Nutritious Food Connections

Access to healthy food is widely desired in Toms River. All age ranges, including high school survey participants, expressed a keen interest in having healthier food options. The coalition will be focusing on the following:

(1) Increasing the return rate of Free and Reduced Priced Lunch (FRPL) applications within the school district. School meals are important to ensure that students receive proper nutrition. Not only do school meals help reduce hunger, but they also increase students’ ability to learn. Free and Reduced data related to school meals is also used to qualify schools and their surrounding areas for federally funded nutrition programs both during and outside of school time (i.e. breakfast, after school snack and dinner, summer feeding programs). In order for students to qualify for free lunches, the children must reside in a household with an income at or below 130 percent of poverty. To qualify for reduced-price lunch, the children must reside in a household with incomes between 130 and 185 percent of poverty.

In 2016-17, 15,934 students were enrolled in the Toms River school district. Of the total enrollment, 3,888 students (24.4%) were enrolled for free lunch and 718 students (4.5%) for reduced lunch.16 Only two elementary schools have 50% or more of their students enrolled in the FRPL program. This benchmark automatically qualifies the school for additional supplemental meals (i.e. after school snacks and dinner). There are four elementary schools in the 30-40% range. This group will investigate whether these targeted schools would cross the 50% threshold with a concerted application submission campaign.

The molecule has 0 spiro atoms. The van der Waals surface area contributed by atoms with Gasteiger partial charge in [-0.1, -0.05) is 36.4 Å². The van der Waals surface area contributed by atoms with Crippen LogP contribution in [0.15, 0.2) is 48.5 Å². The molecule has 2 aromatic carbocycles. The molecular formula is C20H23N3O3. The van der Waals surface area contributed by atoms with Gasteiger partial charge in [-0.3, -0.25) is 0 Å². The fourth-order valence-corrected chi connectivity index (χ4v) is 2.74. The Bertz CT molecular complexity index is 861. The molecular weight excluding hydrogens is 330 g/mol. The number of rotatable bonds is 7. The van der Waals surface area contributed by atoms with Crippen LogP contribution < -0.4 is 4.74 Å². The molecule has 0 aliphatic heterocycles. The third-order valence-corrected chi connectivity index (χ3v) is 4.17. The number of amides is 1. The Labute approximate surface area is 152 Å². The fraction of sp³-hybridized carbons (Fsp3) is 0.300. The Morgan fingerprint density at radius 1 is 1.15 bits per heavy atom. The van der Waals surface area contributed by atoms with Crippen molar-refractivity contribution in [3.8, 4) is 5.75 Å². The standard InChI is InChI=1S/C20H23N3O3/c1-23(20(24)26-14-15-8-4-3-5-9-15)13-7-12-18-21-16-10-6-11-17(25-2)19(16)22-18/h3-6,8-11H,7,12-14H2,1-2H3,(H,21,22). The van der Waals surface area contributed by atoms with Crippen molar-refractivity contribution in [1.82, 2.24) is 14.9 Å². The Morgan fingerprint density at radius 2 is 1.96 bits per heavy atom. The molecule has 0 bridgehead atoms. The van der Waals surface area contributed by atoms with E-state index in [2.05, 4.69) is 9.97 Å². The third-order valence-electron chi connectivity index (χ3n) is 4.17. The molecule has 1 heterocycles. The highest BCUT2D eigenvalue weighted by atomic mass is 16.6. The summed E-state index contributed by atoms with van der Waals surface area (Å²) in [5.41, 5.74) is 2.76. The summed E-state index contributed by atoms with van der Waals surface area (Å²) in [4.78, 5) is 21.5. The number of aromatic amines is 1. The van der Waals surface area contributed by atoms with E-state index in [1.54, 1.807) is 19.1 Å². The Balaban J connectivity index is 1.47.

In addition, the number of students eligible for free breakfast and actually taking advantage of the program is extremely low in the county. In fact, only 26% of eligible students are being served breakfast.

# of Students Eligible for Free/Reduced-Price Breakfast Eligible Students as % of Total Enrollment % Eligible Students Served Breakfast # Eligible Students NOT Receiving Breakfast Total Possible Federal Reimbursement
4,517 29 26 3,324 $990,195


Source: Advocates for Children of NJ, School Breakfast District Participation by County 2017


(2) Increasing the community’s access to nutritious food options. The coalition will focus on addressing the issue of access to nutritious food options with the food insecure through two methods: food insecurity screenings/nutrition prescriptions and community gardens.

Decades of research showcase a correlation between food insecurity and health. People who face food insecurity have higher instances of disease such as diabetes and high blood pressure. For children, the implications are even more severe. There are physical and mental effects, as well as academic achievement issues and potential future economic issues.17 The coalition will work with physicians to implement food insecurity screenings in both clinical and community settings. The physicians and community organizations will then distribute nutrition prescriptions that connect patients and their families to federal nutrition programs and other community food resources, i.e. food pantries and community gardens.

Community gardens will be piloted at locations throughout Toms River in an effort to increase access to healthy fruits and vegetables. Community gardens are also known to increase knowledge of food, nutrition, agriculture, and environmental sustainability, as well as engage community members in physical activity and skill building. The Nutritious Food Connections HIT will work with a local church and elementary school to pilot two community gardens. Based on measurable outcomes, additional gardens may be added in years three and four of the grant.